Decorating with Books: bringing rhythm to your bookshelves

DIY re-bound set of books – keep reading to find out how

Books are beautiful. The repetitive lines, with promise of history, knowledge or pure intrigue make them seem like added parcels of sophistication in a room. They can create depth to a space, or help solve design dilemmas, such as balancing heights of unequal elements or added symmetry. When it comes to full libraries, I am awestruck. My first memory of a Disney movie is the scene in Beauty and the Beast when Belle is first shown into the library in the enchanted castle. All my residential blueprint designs from when I was a kid include a larger-than-life library, embracing the feeling of being surrounded by gorgeous volumes of books.

My bookshelf before (left) & after (right)

But rarely in life do I find that my personal collection of books looks even remotely like my romanticised ideals. My bookshelves look disorganised and confused at best, and like the wreckage of a tornado at their worst. The lack of overall colour scheme, branding and binding method just turns it into visual dissonance & chaos. I long for the good old days when people had to take loose pages to the village bookbinder to create a set of books for their shelves, but Nostalgia can often make us forget to appreciate the benefits of the present. Today we have the opportunity to own more than a handful of books, which is a huge privilege, but one that I intend to whip into shape to fit my interior design goals.

Set of Roald Dahl Books, re-bound

There are a few ways to go about doing this. Some designers swear by colour-blocking in which you group books with similar hues in areas together on your bookshelves. Geneva Vanderziel has a great step-by-step article on how to colour-block your bookshelves. Another good option is to buy your books within beautifully bound sets, such as the Penguin Clothbound Classics. Julia Seales has a great post of other gorgeous sets of books.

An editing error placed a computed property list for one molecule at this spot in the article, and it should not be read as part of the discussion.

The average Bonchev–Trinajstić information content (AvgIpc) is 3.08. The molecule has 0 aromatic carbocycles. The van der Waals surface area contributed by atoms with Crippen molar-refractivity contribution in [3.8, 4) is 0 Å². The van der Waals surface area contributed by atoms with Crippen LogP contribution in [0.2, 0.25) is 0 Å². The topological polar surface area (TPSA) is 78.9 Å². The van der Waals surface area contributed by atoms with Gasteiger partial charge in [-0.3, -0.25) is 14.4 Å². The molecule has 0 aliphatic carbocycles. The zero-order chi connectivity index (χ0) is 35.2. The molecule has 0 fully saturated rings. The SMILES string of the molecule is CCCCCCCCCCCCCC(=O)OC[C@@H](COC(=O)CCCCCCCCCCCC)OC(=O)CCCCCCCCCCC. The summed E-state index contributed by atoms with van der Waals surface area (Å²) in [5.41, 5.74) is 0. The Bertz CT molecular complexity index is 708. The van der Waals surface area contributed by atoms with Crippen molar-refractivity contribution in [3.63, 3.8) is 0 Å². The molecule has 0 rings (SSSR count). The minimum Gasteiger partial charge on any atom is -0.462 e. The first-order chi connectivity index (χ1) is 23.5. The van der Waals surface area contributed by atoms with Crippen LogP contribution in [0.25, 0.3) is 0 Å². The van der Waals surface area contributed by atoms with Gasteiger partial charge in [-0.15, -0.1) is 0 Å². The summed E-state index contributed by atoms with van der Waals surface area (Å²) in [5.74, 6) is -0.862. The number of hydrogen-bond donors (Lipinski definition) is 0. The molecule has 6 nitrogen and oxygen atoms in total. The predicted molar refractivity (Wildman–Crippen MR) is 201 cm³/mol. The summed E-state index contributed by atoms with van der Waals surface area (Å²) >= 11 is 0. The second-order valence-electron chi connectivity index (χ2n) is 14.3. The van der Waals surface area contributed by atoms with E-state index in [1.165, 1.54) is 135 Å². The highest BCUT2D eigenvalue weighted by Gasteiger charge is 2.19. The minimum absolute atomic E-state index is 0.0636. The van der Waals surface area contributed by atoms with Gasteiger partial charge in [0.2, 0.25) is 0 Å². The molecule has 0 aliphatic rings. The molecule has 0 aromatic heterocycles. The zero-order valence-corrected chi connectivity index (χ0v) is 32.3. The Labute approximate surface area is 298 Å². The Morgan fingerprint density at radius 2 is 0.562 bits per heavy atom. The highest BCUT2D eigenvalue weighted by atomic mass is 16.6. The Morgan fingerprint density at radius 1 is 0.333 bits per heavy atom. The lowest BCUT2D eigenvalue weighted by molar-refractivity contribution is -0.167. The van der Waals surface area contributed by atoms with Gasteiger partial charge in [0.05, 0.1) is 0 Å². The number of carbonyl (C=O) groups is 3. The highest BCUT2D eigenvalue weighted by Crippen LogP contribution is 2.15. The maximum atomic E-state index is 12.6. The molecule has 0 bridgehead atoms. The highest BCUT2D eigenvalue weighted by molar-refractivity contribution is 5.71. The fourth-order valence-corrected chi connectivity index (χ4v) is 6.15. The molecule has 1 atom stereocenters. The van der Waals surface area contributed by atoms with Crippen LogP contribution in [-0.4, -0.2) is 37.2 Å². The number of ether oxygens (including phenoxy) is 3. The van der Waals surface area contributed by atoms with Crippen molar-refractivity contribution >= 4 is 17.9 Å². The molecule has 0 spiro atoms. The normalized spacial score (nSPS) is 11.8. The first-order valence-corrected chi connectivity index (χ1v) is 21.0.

Books before & After

Finding inspiration from Lauren, owner of Blesser House, I considered painting all my books to give them the rustic, French feel of Restoration Hardware’s Mute Journal collection. However, I found that while I loved the finished look, it would be impossible to paint all my books because most of them are paperback. Lauren suggests tearing the covers off paperbacks, however, I knew my husband would think I had gone bananas, so I came up with the idea of recovering them with plain white paper to have a similar effect. It did take quite a few hours, however, it was extremely cost effective with a great visual impact.

Here’s a list of what you’ll need to recover your own books (hardcover & paperback) and directions:

Materials & Tools


  1. Trace out open book on cover paper, creasing the paper at the edges of the book
  2. Cut out shape of book with Stanley knife and steel ruler on cutting mat, leaving excess to fold over the book
  3. Apply glue from the glue stick to the spine of book, then use the creases made in step 1 to adhere the paper onto the spine of the book
  4. Fold the excess length of paper inside the book, then apply glue to the edge of the cover and firmly press the paper onto it.
  5. Cut a label out for your book using scissors. All of my labels are about 5cm long, but the depth was cut slightly less than the depth of the book.
  6. Double check the name of the book and author, then write the name of it on the label. Adhere this with the glue stick.
  7. Repeat for each book
  8. Tie sets of books together using the twine.

Ta-da! Enjoy your own spectacular set of gorgeous books.

If you tried it, send me a snap of your work to – I’d love to see it!!


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